(Bloomberg) -- Walmart Inc. plans to offload the cost of a retirement plan for employees of its British subsidiary Asda, incurring a pretax charge to earnings of about $2.2 billion.
Under terms of the deal, Rothesay Life Plc will take over managing pension liabilities for about 12,000 members going forward. The transaction will simplify “the business at a cost which is significantly below the expected future cost of funding internally,” the companies said in a statement.
Offloading the pension costs at Asda could be a step in preparation for a sale or an initial public offering. The charge will be incurred at the completion of the buyout in late 2020 or early 2021.
For Walmart, having a large employee retirement plan sitting on its balance sheet is a problem if it plans to divest the unit, according to James Biggs, a partner at Employee Benefits Collective LLP, a U.K. pension consulting firm.
“Rothesay takes responsibility for paying benefits to employees. In essence, it shifts the liability,” Biggs said. “Letting these liabilities rumble on into the future brings risk and potential cost creep, and can be a millstone around the neck of an employer.”
Antony Barker, a managing director at the Pension Superfund, a consolidator of British pension plans, said that transferring the pensions will tidy up the company’s balance sheet and give any buyer certainty.
“Anyone looking to acquire them knows they are not buying a black hole,” Barker said.
Large pension liabilities have weighed on other British retailers, most notably department-store chain BHS. In 2017, retail magnate Philip Green agreed to pay as much as $450 million to compensate 19,000 former BHS workers after months of haggling with the country’s Pensions Regulator. BHS had a massive pension deficit when it failed in 2016, a year after Green sold the chain for a pound to a former race-car driver with no retail experience.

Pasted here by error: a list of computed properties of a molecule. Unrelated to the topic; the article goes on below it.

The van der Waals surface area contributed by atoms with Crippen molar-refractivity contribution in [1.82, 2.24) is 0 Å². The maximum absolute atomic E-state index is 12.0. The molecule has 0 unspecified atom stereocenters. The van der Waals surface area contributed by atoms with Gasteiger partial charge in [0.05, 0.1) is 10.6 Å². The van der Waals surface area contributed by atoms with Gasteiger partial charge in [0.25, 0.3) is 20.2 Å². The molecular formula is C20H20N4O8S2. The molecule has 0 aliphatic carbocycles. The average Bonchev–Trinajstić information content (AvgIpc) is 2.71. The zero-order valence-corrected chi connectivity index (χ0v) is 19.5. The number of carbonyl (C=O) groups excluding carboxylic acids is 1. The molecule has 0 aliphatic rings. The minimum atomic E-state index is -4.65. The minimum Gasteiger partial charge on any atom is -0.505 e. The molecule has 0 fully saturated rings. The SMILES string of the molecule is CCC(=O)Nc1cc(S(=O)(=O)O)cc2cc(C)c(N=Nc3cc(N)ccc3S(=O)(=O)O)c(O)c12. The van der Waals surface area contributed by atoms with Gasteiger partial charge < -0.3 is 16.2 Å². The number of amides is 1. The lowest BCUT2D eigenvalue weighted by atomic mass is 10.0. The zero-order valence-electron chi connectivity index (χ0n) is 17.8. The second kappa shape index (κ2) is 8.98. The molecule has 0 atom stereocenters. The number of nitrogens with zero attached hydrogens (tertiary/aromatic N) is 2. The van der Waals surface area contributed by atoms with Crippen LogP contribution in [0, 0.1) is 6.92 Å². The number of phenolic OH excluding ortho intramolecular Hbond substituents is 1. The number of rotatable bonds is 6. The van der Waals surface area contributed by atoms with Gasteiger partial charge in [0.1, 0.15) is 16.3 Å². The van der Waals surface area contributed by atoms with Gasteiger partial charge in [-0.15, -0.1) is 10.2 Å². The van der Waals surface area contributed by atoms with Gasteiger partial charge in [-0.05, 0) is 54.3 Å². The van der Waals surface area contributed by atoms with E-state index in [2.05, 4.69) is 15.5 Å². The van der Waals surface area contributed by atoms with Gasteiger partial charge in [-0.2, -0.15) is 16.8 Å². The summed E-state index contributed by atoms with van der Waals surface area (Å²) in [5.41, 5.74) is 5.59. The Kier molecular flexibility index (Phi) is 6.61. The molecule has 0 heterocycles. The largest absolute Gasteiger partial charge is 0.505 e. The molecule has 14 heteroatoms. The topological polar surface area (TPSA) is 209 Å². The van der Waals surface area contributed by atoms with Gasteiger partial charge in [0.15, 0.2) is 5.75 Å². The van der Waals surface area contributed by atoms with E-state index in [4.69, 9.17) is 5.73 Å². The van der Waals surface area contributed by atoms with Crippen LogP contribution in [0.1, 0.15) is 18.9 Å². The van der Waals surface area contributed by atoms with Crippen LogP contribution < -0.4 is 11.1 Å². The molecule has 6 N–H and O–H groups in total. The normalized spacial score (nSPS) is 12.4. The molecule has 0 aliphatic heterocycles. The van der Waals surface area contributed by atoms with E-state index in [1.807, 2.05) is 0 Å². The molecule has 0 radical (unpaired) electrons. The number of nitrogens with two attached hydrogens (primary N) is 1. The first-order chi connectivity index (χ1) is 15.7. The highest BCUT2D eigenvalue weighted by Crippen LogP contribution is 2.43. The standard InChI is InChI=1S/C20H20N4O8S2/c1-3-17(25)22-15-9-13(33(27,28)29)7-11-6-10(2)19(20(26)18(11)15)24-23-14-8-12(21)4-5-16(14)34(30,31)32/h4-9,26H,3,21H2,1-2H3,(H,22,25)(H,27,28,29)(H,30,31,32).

Judith McKenna, Walmart’s international CEO and a former Asda executive, said in May that Walmart is “seriously considering” an eventual IPO for Asda. A month earlier, U.K. antitrust regulators blocked J Sainsbury Plc’s bid to buy Asda, saying it would bring higher prices and less choice to shoppers. British supermarket chains have been whipsawed by economic concerns related to Brexit and pressure from German discounters Aldi and Lidl, which continue to grab market share.
Walmart shares were little changed, up 0.3% to $120.17 at 10:14 a.m. in New York on Friday. The stock had gained 29% this year through Thursday’s close, outpacing the S&P 500 Index.
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--With assistance from Benjamin Robertson.
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